if ((my $answer = <STDIN>) =~ /^yes$/i) {
    } elsif ($answer =~ /^no$/i) {
    } else {
	chomp $answer;
        die "'$answer' is neither 'yes' nor 'no'";

the scope of $answer extends from its declaration through the rest of that conditional, including any elsif and else clauses, but not beyond it. See "Simple Statements" in perlsyn for information on the scope of variables in statements with modifiers.

The foreach loop defaults to scoping its index variable dynamically in the manner of local. However, if the index variable is prefixed with the keyword my, or if there is already a lexical by that name in scope, then a new lexical is created instead. Thus in the loop

for my $i (1, 2, 3) {

the scope of $i extends to the end of the loop, but not beyond it, rendering the value of $i inaccessible within some_function().

Some users may wish to encourage the use of lexically scoped variables. As an aid to catching implicit uses to package variables, which are always global, if you say

use strict 'vars';

then any variable mentioned from there to the end of the enclosing block must either refer to a lexical variable, be predeclared via our or use vars, or else must be fully qualified with the package name. A compilation error results otherwise. An inner block may countermand this with no strict 'vars'.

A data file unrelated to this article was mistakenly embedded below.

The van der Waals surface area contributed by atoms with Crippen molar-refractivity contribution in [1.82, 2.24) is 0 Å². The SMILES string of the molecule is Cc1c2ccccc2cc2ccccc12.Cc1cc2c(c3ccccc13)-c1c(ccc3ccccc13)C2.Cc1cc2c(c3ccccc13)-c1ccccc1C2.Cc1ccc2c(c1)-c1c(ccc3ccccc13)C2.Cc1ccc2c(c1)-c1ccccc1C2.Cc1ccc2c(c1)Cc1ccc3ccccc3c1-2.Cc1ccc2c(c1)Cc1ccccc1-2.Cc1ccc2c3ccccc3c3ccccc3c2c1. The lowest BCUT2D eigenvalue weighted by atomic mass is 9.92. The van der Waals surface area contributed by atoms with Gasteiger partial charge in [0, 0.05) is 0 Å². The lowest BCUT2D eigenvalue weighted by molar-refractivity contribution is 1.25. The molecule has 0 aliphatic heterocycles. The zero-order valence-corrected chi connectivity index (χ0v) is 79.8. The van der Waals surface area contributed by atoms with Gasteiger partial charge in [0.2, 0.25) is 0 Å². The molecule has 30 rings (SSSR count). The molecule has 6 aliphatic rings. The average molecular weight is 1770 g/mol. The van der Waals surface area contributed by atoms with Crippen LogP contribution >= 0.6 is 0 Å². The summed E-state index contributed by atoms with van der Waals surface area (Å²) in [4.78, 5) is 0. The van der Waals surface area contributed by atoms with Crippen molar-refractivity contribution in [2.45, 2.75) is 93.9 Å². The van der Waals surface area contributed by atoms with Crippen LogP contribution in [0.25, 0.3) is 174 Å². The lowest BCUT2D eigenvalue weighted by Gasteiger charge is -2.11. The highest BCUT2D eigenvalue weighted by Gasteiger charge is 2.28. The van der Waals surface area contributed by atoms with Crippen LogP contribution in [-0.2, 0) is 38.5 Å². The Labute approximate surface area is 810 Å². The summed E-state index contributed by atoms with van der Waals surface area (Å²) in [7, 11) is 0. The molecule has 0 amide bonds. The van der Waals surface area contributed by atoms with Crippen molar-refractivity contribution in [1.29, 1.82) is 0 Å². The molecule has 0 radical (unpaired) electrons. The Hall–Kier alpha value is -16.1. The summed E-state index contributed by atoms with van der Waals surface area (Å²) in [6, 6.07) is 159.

A my has both a compile-time and a run-time effect. At compile time, the compiler takes notice of it. The principal usefulness of this is to quiet use strict 'vars', but it is also essential for generation of closures as detailed in perlref. Actual initialization is delayed until run time, though, so it gets executed at the appropriate time, such as each time through a loop, for example.

Variables declared with my are not part of any package and are therefore never fully qualified with the package name. In particular, you're not allowed to try to make a package variable (or other global) lexical:

my $pack::var;	# ERROR!  Illegal syntax

In fact, a dynamic variable (also known as package or global variables) are still accessible using the fully qualified :: notation even while a lexical of the same name is also visible:

package main;
local $x = 10;
my    $x = 20;
print "$x and $::x\n";

That will print out 20 and 10.

You may declare my variables at the outermost scope of a file to hide any such identifiers from the world outside that file. This is similar in spirit to C's static variables when they are used at the file level. To do this with a subroutine requires the use of a closure (an anonymous function that accesses enclosing lexicals). If you want to create a private subroutine that cannot be called from outside that block, it can declare a lexical variable containing an anonymous sub reference:

my $secret_version = '1.001-beta';
my $secret_sub = sub { print $secret_version };